One of the great blessings of my spiritual life was journeying for a time with my dear and departed friend, Father Leo Murray SJ. He was my spiritual director for many years, though he preferred the term spiritual friend, and he lead me through several different shortened adaptations of the Spiritual Exercises of St. Ignatius of Loyola. He even once took me through the complete Exercises. The adaptations of the Exercises are made for those of us who cannot take a month off of life’s responsibilities to go into retreat… instead, we make time in our busy daily lives for the prayers, readings, meditations and journaling.
Tomorrow, July 31st, is the Feast of St. Ignatius, and I always stop and say a grateful prayer for my friend Fr Murray as well as the work of St. Ignatius to orient us to the voice and movement of God in our lives. That’s what the Exercises are all about, hearing God.
I myself have written short one-week or one-month daily life adaptations, but more in the style of the Exercises, not following their content or flow. This summer I decided to engage the task of adapting the actual Exercises from St. Ignatius into something I could do myself in the course of a month alongside all my many responsibilities in daily life. This is audacious and maybe even a bit offensive to someone who is a Jesuit or who has spent decades devoted to the Exercises in their vocation, so let me briefly give a few caveats… I’m not a Jesuit, an authority on the Exercises, or the most experienced person you’ll meet with Ignatian Spirituality. But adapting spiritual wisdom into daily life is a passion for me. This is a humble effort is truly a labor of love, and a work in progress.
I’ve almost finished Week 1 of the four weeks in the Exercises and hope to be done with all four sometime in August. The Exercises are not intended to be a solo journey, but something shared between spiritual friends, and that brings me to a question: Would you be interested in sharing this journey with me?
I’m wondering if I have a few friends who would like to experience the Exercises in daily life, and check in with each other once a week to share the journey. We are each expected to be giving about a total of 30 minutes a day (15 in the morning and 15 in the evening) to this effort, Monday through Saturday, each week. It’s a commitment. Let me know if you’re curious!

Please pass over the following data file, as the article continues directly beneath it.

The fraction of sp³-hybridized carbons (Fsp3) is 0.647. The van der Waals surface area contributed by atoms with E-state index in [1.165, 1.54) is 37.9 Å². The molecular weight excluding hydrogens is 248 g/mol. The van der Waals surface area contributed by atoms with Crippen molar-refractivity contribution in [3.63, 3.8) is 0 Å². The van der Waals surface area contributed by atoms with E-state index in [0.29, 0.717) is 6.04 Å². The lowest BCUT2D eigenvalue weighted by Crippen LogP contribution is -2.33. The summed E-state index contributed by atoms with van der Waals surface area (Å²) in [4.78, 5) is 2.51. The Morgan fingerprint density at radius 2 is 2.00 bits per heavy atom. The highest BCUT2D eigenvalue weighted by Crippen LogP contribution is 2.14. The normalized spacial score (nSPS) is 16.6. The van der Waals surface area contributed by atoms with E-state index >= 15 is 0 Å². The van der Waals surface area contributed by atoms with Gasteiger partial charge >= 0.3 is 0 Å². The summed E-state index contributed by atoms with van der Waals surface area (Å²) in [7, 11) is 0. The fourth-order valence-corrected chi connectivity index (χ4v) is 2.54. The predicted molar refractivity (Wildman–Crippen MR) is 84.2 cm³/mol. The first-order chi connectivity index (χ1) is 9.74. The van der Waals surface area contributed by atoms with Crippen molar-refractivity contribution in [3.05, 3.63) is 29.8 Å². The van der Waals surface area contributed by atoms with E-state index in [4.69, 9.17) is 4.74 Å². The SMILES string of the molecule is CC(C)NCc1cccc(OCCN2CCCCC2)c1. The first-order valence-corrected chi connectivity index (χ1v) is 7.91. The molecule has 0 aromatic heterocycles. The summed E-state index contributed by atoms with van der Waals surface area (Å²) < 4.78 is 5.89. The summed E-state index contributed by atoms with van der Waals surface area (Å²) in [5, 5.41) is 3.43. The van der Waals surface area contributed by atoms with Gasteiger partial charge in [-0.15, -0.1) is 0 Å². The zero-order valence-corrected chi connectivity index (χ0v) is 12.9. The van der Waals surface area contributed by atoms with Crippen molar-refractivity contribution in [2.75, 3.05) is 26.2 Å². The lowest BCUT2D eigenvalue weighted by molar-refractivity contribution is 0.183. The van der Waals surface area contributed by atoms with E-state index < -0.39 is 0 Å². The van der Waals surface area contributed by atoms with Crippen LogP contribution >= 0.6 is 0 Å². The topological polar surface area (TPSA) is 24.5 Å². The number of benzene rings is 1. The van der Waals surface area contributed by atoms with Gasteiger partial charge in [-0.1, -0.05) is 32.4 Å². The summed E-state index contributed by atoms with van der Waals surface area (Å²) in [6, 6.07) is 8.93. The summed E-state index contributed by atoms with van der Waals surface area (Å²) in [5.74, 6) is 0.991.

Sometimes God brings us the friends we need at just the right moment, and other times we meet someone and just hold on for dear life because we know we found a treasure. I believe St. Ignatius of Loyola entered my life in a combination of both those movements… I am so thankful that God brought me in touch with Ignatius’ lasting influence, and I’m determined not to let go of my connection to him.
I have a painting on my bedroom wall of Ignatius with his community’s catch phrase, “AD MAJOREM DEI GLORIAM,” to the greater glory of God. I meant this to be simply a study, a first expression of a painting I was carrying in my heart. As often happens, my attention span gave out and the study is all I ever painted.
Today is his feast day, July 31st! It’s one of the few feast days I will think about in any given year and I always look forward to it. Ignatius is my friend, a spiritual friend and mentor. I’m blessed to have become an heir of his contributions to the world.
Ignatius, as I have come to understand him, was a mystic who enjoyed laughing. He was not terribly well educated in theology, but had a passion and a zeal, sometimes tempered by wisdom and sometimes not so much. He was devoted at once to community and individually hearing God. He was an opposable mind.
I like Saints who shine in their humanity as much as their connection to the divine, who make us stand in wonder at the way the two are so often one in the same, as God intended the two to intertwine in us. I like the way that Ignatius was a person of vision and visions, though he sometimes didn’t know what a particular vision meant. Such an occurrence didn’t cause fear or anxiety for Ignatius, because “perfect love casts out fear.”
He was a soldier turned saint. He was a Don Quixote. He was a renaissance dreamer who took a canon ball to the leg and was forced to slow down long enough to see what would matter most to him in life.
He taught me to pray with the saints. I had grown up with many “s” saints, the wonderful people of faith all around me, but I hadn’t grown up with the “S” Saints. Ignatius’ life work, his Spiritual Exercises, welcomed me into the joyful practice of praying with, and even just sitting with, a community of comfort, love and support I had not previously known. Suddenly, I joined the generations who call Mary “blessed” and I prayed with Jesus instead of only to Jesus.
I will always be thankful for my spiritual friend Fr Leo Murray SJ in Georgetown who patiently led me in the Exercises for four years. Community and friendships come to us in many ways, and the lasting influence of Ignatius’ joy and devotion is a gift I will always carry.